Increasing productivity in the area of analog integrated circuit design requires the development of a new generation of circuit synthesis tools. A major challenge is that continued scaling of transistor dimensions following Moore's Law makes it difficult to describe the physical behavior of transistors in the form suitable for circuit optimization. The work under this proposal will develop a new approach for optimization over approximate descriptions of transistor behavior, which is the only realistic way to capture analog circuit behavior in a manner appropriate for automated synthesis. The approach is based on explicitly modeling the divergence between the exact model and the approximate model. The research will specifically develop: (1) a new analog synthesis framework for model-based optimization over approximate functions that is able to explicitly take into account the distribution of errors between the approximate and exact models to drive optimization to a solution guaranteed to be true with respect to the exact model; (2) a new model-fitting algorithm, tailored for highly-constrained optimization over approximate functions, that will further enhance the ability of the synthesis tool to produce a good solution.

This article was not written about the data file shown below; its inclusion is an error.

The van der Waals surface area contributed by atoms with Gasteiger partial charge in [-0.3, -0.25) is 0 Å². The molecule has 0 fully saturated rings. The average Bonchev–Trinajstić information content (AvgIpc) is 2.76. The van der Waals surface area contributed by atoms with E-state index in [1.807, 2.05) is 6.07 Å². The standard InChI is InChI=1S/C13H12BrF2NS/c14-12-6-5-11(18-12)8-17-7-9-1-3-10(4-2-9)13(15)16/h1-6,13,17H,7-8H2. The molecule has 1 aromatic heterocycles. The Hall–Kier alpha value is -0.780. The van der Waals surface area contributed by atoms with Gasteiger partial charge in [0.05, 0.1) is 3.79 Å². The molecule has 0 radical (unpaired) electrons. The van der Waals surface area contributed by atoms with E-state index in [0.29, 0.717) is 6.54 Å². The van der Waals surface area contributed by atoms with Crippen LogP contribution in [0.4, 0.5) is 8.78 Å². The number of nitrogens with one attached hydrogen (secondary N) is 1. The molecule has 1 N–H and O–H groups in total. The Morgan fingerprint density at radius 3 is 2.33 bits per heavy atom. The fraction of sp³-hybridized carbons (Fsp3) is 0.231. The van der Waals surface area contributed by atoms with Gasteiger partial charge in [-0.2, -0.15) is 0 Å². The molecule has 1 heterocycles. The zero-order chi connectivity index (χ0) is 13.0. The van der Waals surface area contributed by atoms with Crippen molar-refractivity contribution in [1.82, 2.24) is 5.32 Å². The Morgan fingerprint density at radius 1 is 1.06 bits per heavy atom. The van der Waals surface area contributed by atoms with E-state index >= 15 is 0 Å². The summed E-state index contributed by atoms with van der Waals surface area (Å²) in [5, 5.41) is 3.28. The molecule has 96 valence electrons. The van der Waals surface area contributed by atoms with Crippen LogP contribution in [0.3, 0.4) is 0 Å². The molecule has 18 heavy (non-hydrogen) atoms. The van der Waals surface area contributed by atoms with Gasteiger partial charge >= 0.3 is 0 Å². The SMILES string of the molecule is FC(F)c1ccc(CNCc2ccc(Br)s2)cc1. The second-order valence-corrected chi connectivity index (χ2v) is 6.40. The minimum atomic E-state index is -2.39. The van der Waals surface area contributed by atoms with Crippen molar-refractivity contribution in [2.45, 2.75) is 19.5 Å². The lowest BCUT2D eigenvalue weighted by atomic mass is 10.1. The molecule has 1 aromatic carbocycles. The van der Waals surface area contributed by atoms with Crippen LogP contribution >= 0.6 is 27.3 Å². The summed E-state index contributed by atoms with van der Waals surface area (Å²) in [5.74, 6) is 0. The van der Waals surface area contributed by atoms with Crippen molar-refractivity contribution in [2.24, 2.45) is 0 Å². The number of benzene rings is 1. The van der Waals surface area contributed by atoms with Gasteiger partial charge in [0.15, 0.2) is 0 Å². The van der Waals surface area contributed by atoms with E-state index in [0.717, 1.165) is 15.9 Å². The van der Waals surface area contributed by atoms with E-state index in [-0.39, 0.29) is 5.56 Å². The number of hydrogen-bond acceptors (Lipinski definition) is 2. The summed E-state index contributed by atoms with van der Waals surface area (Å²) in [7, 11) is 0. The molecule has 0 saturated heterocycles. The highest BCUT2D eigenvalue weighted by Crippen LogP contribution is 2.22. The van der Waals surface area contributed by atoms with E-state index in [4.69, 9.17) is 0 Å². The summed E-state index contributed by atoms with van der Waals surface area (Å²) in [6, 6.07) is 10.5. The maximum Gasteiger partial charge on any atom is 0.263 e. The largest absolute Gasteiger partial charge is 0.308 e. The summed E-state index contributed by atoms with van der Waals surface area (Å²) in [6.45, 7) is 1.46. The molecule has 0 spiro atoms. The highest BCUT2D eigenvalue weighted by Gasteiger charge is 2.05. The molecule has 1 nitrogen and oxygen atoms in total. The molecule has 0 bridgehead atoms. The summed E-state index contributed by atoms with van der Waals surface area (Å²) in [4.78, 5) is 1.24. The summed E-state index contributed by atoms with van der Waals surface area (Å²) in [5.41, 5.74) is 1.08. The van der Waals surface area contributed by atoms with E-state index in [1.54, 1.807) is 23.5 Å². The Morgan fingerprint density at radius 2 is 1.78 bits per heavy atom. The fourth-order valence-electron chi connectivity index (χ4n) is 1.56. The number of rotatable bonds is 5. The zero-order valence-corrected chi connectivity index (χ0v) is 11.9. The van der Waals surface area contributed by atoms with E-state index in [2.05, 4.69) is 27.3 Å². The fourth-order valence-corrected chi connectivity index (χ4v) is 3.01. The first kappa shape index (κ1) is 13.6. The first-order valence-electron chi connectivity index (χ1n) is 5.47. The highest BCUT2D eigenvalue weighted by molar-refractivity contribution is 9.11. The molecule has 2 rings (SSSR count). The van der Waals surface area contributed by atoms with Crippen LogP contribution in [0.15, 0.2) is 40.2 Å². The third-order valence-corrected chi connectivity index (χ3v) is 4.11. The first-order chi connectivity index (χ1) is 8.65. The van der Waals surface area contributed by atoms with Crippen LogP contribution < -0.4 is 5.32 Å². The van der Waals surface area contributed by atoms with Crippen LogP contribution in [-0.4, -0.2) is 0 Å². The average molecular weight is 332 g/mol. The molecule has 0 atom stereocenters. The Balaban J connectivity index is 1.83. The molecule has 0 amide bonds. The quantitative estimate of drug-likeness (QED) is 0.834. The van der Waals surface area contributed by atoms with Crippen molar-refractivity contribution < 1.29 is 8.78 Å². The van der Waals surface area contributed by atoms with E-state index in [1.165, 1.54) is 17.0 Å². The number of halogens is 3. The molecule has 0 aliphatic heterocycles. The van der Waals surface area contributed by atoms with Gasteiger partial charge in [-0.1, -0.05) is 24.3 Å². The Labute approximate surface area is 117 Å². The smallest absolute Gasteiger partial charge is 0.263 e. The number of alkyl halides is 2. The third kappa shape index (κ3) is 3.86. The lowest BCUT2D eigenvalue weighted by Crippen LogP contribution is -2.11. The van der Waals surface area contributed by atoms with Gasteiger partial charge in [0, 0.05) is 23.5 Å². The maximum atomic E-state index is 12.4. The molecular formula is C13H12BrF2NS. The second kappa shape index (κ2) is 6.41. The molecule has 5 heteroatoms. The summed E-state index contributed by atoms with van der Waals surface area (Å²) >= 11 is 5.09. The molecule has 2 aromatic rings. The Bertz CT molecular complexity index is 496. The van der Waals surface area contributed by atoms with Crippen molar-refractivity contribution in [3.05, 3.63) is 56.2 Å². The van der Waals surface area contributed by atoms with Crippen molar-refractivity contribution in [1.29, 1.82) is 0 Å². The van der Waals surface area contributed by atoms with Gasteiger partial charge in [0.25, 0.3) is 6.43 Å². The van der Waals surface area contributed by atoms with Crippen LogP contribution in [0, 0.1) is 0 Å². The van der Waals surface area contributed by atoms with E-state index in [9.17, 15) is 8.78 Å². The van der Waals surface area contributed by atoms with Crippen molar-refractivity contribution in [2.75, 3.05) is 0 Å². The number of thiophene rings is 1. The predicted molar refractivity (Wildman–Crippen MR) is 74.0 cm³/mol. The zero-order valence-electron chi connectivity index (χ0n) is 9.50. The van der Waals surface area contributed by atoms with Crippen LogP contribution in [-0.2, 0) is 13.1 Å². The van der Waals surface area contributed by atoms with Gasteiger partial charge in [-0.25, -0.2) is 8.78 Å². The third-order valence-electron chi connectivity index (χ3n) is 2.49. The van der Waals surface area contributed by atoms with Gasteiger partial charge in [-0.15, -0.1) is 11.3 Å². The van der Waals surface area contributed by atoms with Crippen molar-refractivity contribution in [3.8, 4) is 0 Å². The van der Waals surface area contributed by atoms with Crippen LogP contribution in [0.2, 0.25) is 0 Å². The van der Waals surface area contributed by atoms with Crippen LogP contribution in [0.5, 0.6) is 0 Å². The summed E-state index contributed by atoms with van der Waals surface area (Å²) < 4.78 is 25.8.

The outcomes of the work under this proposal will lead to increased automation of analog and mixed-signal design, and result in higher design productivity, as well as more power-efficient and cheaper integrated circuits. Thus, this work will help sustain the evolution and growth of semiconductor technology that has had enormous social implications over the last fifty years. The concepts to be developed will also benefit other scientific domains in which optimization using approximate functions is used. The educational component of this proposal aims to combine the active research program and research experience in this field with the creation of an instructional and teaching infrastructure. Specifically, the graduate courses offered by the PIs will incorporate the aspects of design methodologies developed in this research.

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University of Texas Austin
United States
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